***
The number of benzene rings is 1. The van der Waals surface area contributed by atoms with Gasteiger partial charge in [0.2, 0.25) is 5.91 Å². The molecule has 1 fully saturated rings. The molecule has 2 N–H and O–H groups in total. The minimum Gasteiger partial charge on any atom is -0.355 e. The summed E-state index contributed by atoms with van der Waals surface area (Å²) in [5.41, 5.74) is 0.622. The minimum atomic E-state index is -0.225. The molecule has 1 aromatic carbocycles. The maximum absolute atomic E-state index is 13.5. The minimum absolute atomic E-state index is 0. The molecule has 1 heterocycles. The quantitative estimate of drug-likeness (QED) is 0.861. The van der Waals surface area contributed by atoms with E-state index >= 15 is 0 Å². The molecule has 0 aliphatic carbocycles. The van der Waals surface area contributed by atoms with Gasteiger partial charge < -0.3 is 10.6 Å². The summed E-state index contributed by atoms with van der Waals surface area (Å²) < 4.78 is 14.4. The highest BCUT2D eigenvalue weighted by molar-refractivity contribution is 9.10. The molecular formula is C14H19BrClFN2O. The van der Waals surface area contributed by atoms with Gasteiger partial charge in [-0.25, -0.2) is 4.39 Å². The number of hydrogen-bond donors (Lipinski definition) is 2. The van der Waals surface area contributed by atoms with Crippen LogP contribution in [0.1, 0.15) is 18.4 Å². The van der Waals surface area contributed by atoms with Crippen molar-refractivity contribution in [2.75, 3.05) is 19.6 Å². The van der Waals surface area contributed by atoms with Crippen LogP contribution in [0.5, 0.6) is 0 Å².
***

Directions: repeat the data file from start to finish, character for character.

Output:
The number of benzene rings is 1. The van der Waals surface area contributed by atoms with Gasteiger partial charge in [0.2, 0.25) is 5.91 Å². The molecule has 1 fully saturated rings. The molecule has 2 N–H and O–H groups in total. The minimum Gasteiger partial charge on any atom is -0.355 e. The summed E-state index contributed by atoms with van der Waals surface area (Å²) in [5.41, 5.74) is 0.622. The minimum atomic E-state index is -0.225. The molecule has 1 aromatic carbocycles. The maximum absolute atomic E-state index is 13.5. The minimum absolute atomic E-state index is 0. The molecule has 1 heterocycles. The quantitative estimate of drug-likeness (QED) is 0.861. The van der Waals surface area contributed by atoms with E-state index >= 15 is 0 Å². The molecule has 0 aliphatic carbocycles. The van der Waals surface area contributed by atoms with Gasteiger partial charge < -0.3 is 10.6 Å². The summed E-state index contributed by atoms with van der Waals surface area (Å²) < 4.78 is 14.4. The highest BCUT2D eigenvalue weighted by molar-refractivity contribution is 9.10. The molecular formula is C14H19BrClFN2O. The van der Waals surface area contributed by atoms with Gasteiger partial charge in [-0.25, -0.2) is 4.39 Å². The number of hydrogen-bond donors (Lipinski definition) is 2. The van der Waals surface area contributed by atoms with Crippen LogP contribution in [0.1, 0.15) is 18.4 Å². The van der Waals surface area contributed by atoms with Crippen molar-refractivity contribution in [2.75, 3.05) is 19.6 Å². The van der Waals surface area contributed by atoms with Crippen LogP contribution in [0.5, 0.6) is 0 Å².